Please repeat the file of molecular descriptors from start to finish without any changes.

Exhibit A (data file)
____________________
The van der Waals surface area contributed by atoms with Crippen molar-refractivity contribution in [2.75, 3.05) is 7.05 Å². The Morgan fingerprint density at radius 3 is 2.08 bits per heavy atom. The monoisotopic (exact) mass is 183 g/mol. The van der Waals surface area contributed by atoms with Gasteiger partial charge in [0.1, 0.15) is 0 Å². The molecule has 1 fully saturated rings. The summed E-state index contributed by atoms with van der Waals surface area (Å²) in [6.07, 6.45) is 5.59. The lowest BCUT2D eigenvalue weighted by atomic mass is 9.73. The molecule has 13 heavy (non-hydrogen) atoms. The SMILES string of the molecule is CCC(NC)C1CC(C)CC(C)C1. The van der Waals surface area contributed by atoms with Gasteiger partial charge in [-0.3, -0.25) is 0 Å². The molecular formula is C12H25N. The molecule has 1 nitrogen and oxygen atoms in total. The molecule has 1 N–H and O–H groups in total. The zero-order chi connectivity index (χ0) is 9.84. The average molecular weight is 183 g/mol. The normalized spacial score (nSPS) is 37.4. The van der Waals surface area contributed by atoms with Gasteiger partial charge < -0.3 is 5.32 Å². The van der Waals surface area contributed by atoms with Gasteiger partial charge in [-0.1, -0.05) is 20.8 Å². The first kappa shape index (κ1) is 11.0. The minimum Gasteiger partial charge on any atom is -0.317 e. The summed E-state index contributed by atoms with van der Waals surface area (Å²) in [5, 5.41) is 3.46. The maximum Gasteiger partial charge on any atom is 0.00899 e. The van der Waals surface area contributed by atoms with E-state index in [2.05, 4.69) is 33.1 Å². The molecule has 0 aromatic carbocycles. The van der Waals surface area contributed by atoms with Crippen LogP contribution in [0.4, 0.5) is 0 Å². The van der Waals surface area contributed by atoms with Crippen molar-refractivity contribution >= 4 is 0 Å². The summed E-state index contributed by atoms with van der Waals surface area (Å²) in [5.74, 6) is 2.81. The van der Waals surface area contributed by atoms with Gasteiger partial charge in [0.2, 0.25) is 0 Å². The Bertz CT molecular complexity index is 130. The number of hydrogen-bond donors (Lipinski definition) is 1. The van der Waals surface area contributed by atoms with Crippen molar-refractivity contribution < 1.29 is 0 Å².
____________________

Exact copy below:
The van der Waals surface area contributed by atoms with Crippen molar-refractivity contribution in [2.75, 3.05) is 7.05 Å². The Morgan fingerprint density at radius 3 is 2.08 bits per heavy atom. The monoisotopic (exact) mass is 183 g/mol. The van der Waals surface area contributed by atoms with Gasteiger partial charge in [0.1, 0.15) is 0 Å². The molecule has 1 fully saturated rings. The summed E-state index contributed by atoms with van der Waals surface area (Å²) in [6.07, 6.45) is 5.59. The lowest BCUT2D eigenvalue weighted by atomic mass is 9.73. The molecule has 13 heavy (non-hydrogen) atoms. The SMILES string of the molecule is CCC(NC)C1CC(C)CC(C)C1. The van der Waals surface area contributed by atoms with Gasteiger partial charge in [-0.3, -0.25) is 0 Å². The molecular formula is C12H25N. The molecule has 1 nitrogen and oxygen atoms in total. The molecule has 1 N–H and O–H groups in total. The zero-order chi connectivity index (χ0) is 9.84. The average molecular weight is 183 g/mol. The normalized spacial score (nSPS) is 37.4. The van der Waals surface area contributed by atoms with Gasteiger partial charge < -0.3 is 5.32 Å². The van der Waals surface area contributed by atoms with Gasteiger partial charge in [-0.1, -0.05) is 20.8 Å². The first kappa shape index (κ1) is 11.0. The minimum Gasteiger partial charge on any atom is -0.317 e. The summed E-state index contributed by atoms with van der Waals surface area (Å²) in [5, 5.41) is 3.46. The maximum Gasteiger partial charge on any atom is 0.00899 e. The van der Waals surface area contributed by atoms with E-state index in [2.05, 4.69) is 33.1 Å². The molecule has 0 aromatic carbocycles. The van der Waals surface area contributed by atoms with Crippen LogP contribution in [0.4, 0.5) is 0 Å². The van der Waals surface area contributed by atoms with Crippen molar-refractivity contribution >= 4 is 0 Å². The summed E-state index contributed by atoms with van der Waals surface area (Å²) in [5.74, 6) is 2.81. The van der Waals surface area contributed by atoms with Gasteiger partial charge in [0.2, 0.25) is 0 Å². The Bertz CT molecular complexity index is 130. The number of hydrogen-bond donors (Lipinski definition) is 1. The van der Waals surface area contributed by atoms with Crippen molar-refractivity contribution < 1.29 is 0 Å².